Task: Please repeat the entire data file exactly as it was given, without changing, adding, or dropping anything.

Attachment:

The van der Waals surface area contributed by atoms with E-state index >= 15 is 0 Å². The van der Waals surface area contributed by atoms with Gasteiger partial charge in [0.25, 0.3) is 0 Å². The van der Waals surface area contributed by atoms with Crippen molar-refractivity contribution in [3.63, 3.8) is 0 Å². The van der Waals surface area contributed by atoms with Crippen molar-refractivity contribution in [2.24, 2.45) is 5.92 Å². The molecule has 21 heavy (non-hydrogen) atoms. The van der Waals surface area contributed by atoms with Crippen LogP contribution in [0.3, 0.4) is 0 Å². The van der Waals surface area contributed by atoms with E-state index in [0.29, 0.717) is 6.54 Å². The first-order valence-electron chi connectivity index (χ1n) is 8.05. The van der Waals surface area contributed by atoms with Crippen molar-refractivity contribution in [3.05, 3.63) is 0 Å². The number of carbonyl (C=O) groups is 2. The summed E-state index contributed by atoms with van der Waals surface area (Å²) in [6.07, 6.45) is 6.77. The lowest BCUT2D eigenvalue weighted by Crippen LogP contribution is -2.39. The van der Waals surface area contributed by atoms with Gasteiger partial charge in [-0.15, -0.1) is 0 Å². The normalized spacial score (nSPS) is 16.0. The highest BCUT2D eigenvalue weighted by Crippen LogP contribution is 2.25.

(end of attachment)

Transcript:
The van der Waals surface area contributed by atoms with E-state index >= 15 is 0 Å². The van der Waals surface area contributed by atoms with Gasteiger partial charge in [0.25, 0.3) is 0 Å². The van der Waals surface area contributed by atoms with Crippen molar-refractivity contribution in [3.63, 3.8) is 0 Å². The van der Waals surface area contributed by atoms with Crippen molar-refractivity contribution in [2.24, 2.45) is 5.92 Å². The molecule has 21 heavy (non-hydrogen) atoms. The van der Waals surface area contributed by atoms with Crippen LogP contribution in [0.3, 0.4) is 0 Å². The van der Waals surface area contributed by atoms with E-state index in [0.29, 0.717) is 6.54 Å². The first-order valence-electron chi connectivity index (χ1n) is 8.05. The van der Waals surface area contributed by atoms with Crippen molar-refractivity contribution in [3.05, 3.63) is 0 Å². The number of carbonyl (C=O) groups is 2. The summed E-state index contributed by atoms with van der Waals surface area (Å²) in [6.07, 6.45) is 6.77. The lowest BCUT2D eigenvalue weighted by Crippen LogP contribution is -2.39. The van der Waals surface area contributed by atoms with Gasteiger partial charge in [-0.15, -0.1) is 0 Å². The normalized spacial score (nSPS) is 16.0. The highest BCUT2D eigenvalue weighted by Crippen LogP contribution is 2.25.